Yesterday a person came to my door by mistake looking for an elderly neighbour. He was from an organisation which provides alarms specifically for the elderly living alone and afraid of incursions by person or persons unknown. An indication of the fear gripping rural Ireland?

The exclusive story in Gaelscéal (Irish)
Martin Niemöller, was a Luthern Theologian in Germany during the war. This is somethig he said which has perhaps some little relevence here.

First they came for the communists,
and I didn't speak out because I wasn't a communist.

Then they came for the socialists,
and I didn't speak out because I wasn't a socialist.

Then they came for the trade unionists,
and I didn't speak out because I wasn't a trade unionist.

Then they came for me,
and there was no one left to speak for me.

Have they come for Guth na Gaeltachta?

Tuesday, January 15, 2013

Pictures discovered after 130 years!

Language rights in Court- new pictures released

A selection of 130 year old historic photographs of the ten men accused of the Maamtrasna Murders, including two pictures of Myles Joyce, have been discovered and are published now for the first time.

A former (British) army officer, Capt. J.J. Dunne collected the photographs: he was injured in the Zulu Wars in Africa (prior to the Maamtrasna murders) and continued his subsequent career as an prison warden. He died in 1910. The National Library of Ireland received the album from his grandson (named as Lieutenant Col. Armstrong) and their provenance is not in doubt. The photographs are now being put into the public domain here courtesy of the National Library: reproduction rights rest with the Library.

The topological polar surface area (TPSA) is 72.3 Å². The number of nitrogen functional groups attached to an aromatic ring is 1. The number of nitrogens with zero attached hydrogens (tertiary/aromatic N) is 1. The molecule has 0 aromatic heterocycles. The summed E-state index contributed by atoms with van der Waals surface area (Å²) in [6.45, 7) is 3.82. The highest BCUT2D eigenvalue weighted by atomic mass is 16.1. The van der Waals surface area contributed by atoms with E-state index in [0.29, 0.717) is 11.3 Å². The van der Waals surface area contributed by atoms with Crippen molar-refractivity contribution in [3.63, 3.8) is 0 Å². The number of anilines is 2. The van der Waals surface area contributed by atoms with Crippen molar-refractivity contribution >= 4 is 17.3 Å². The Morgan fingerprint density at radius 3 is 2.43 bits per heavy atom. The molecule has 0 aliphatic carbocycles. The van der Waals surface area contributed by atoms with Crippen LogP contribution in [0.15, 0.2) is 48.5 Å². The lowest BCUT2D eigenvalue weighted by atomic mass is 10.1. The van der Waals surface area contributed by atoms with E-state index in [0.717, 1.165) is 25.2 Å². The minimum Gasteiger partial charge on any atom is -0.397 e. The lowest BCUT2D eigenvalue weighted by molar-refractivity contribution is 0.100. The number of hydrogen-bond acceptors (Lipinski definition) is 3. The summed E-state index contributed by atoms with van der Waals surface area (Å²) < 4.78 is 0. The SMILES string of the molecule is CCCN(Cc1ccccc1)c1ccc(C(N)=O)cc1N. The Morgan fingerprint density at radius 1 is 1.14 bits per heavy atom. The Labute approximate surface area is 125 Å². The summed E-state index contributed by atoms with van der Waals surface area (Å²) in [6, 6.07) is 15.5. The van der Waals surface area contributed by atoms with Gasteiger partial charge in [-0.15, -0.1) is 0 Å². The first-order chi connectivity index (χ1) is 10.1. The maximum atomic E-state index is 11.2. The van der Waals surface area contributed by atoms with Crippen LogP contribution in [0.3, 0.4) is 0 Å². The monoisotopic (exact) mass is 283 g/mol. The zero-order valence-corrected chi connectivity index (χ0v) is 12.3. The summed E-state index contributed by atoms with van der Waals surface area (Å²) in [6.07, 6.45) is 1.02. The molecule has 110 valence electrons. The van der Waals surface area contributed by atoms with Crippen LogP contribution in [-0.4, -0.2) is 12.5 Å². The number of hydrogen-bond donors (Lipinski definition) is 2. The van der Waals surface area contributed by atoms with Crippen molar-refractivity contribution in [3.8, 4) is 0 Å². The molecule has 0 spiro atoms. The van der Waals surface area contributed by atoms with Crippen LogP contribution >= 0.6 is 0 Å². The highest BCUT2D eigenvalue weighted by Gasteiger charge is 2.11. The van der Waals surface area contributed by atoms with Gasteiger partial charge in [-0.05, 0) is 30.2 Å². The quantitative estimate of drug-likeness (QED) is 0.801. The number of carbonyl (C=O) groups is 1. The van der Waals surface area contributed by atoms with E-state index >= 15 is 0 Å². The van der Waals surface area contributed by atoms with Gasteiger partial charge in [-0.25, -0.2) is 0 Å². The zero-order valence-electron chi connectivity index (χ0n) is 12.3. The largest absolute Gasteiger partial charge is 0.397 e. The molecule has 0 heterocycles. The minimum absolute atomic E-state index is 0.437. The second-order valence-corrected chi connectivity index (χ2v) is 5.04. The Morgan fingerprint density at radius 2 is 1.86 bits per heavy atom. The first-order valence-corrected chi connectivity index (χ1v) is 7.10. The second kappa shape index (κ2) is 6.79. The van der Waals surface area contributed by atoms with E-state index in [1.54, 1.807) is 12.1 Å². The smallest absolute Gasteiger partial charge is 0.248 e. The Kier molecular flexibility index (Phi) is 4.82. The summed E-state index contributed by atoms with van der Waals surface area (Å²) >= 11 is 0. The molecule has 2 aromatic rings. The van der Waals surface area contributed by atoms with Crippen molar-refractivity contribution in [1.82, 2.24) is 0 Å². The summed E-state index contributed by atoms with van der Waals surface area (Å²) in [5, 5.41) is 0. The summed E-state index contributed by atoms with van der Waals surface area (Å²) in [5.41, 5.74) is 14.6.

Native Irish speaker Myles Joyce was unjustly executed for his alleged part in the ‘Maamtrasna murders’ in 1882 following a court case in English. The tragic Maamtrasna case in general, was described by the eminent historian Robert Kee - who died on Friday last - as “one of the most blatant miscarriages of justice in British legal history”.

One of the pictures of Myles Joyce
The photographs of Myles Joyce are on display in the Galway City Museum and can be viewed , in addition to the photographs of others caught up in the Maamtrasna case, on the website of the Coimisinéir Teanga and the Mám 1882 site.

Copies of the newly discovered photographs of Myles Joyce were presented by An Coimisinéir Teanga, Seán Ó Cuirreáin to the Mayor of Galway City, Councillor Terry O’Flaherty and the Galway County Mayor, Councillor Thomas Welby at Galway City Museum on Tuesday, 15 January 2013.

The historic photographs were “in safe hands but hidden from public view” according to an Coimisinéir Teanga, Seán Ó Cuirreáin who’s office jointly organised the Myles Joyce/Maamtrasna commemoration last month in collaboration with Galway City Museum and Conradh na Gaeilge. “They add poignancy and highlight the personal tragedies of the Maamtrasna case” he said. A copy of the prison roll-book page which includes personal information on all of the Maamtrasna men has also emerged.

The existence of the historic photographs was brought to the attention of the organisers of the commemorative event in Galway by Mr Padraig Canny, a Joyce Country resident with an interest in local history who attend the commemorative event in Galway.

The event on Saturday, 15th December, attended by President Michael D. Higgins, recalled the unjust execution of Myles Joyce 130 years ago for his alleged part in the ‘Maamtrasna murders’ and aimed to highlight the issue of language rights in the courts.